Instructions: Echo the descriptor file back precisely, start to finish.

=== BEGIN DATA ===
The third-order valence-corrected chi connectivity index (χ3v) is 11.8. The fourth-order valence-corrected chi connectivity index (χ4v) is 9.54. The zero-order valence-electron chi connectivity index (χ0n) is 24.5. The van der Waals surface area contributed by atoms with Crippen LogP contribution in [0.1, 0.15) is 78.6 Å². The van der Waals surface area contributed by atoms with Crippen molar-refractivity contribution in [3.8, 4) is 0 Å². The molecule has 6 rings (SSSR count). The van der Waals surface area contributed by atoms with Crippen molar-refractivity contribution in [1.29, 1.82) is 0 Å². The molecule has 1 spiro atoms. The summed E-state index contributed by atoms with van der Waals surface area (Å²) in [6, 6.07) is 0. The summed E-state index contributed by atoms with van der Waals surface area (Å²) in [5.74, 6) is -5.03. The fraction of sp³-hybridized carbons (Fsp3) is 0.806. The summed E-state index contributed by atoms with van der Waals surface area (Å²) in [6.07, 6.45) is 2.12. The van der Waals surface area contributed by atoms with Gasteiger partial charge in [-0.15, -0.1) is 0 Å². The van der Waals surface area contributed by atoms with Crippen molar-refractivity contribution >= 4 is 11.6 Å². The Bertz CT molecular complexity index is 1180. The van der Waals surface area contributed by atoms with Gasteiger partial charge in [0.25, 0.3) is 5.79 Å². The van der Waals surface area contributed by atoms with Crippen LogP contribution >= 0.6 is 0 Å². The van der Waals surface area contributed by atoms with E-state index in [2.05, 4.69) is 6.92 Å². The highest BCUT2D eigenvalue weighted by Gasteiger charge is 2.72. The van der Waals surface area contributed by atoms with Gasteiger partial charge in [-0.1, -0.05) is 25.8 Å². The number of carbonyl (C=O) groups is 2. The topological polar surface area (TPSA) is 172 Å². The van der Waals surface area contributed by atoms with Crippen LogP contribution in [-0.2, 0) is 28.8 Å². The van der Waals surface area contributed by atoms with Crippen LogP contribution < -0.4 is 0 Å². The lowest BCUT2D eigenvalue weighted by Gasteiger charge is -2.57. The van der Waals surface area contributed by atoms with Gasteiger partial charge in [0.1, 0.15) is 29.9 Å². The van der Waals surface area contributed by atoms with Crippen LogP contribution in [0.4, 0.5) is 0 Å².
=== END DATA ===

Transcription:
The third-order valence-corrected chi connectivity index (χ3v) is 11.8. The fourth-order valence-corrected chi connectivity index (χ4v) is 9.54. The zero-order valence-electron chi connectivity index (χ0n) is 24.5. The van der Waals surface area contributed by atoms with Crippen LogP contribution in [0.1, 0.15) is 78.6 Å². The van der Waals surface area contributed by atoms with Crippen molar-refractivity contribution in [3.8, 4) is 0 Å². The molecule has 6 rings (SSSR count). The van der Waals surface area contributed by atoms with Crippen molar-refractivity contribution in [1.29, 1.82) is 0 Å². The molecule has 1 spiro atoms. The summed E-state index contributed by atoms with van der Waals surface area (Å²) in [6, 6.07) is 0. The summed E-state index contributed by atoms with van der Waals surface area (Å²) in [5.74, 6) is -5.03. The fraction of sp³-hybridized carbons (Fsp3) is 0.806. The summed E-state index contributed by atoms with van der Waals surface area (Å²) in [6.07, 6.45) is 2.12. The van der Waals surface area contributed by atoms with Gasteiger partial charge in [-0.15, -0.1) is 0 Å². The van der Waals surface area contributed by atoms with Crippen molar-refractivity contribution >= 4 is 11.6 Å². The Bertz CT molecular complexity index is 1180. The van der Waals surface area contributed by atoms with Gasteiger partial charge in [0.25, 0.3) is 5.79 Å². The van der Waals surface area contributed by atoms with Crippen LogP contribution >= 0.6 is 0 Å². The van der Waals surface area contributed by atoms with E-state index in [2.05, 4.69) is 6.92 Å². The highest BCUT2D eigenvalue weighted by Gasteiger charge is 2.72. The van der Waals surface area contributed by atoms with Gasteiger partial charge in [-0.1, -0.05) is 25.8 Å². The number of carbonyl (C=O) groups is 2. The topological polar surface area (TPSA) is 172 Å². The van der Waals surface area contributed by atoms with Crippen LogP contribution in [-0.2, 0) is 28.8 Å². The van der Waals surface area contributed by atoms with Crippen LogP contribution < -0.4 is 0 Å². The lowest BCUT2D eigenvalue weighted by Gasteiger charge is -2.57. The van der Waals surface area contributed by atoms with Gasteiger partial charge in [0.1, 0.15) is 29.9 Å². The van der Waals surface area contributed by atoms with Crippen LogP contribution in [0.4, 0.5) is 0 Å².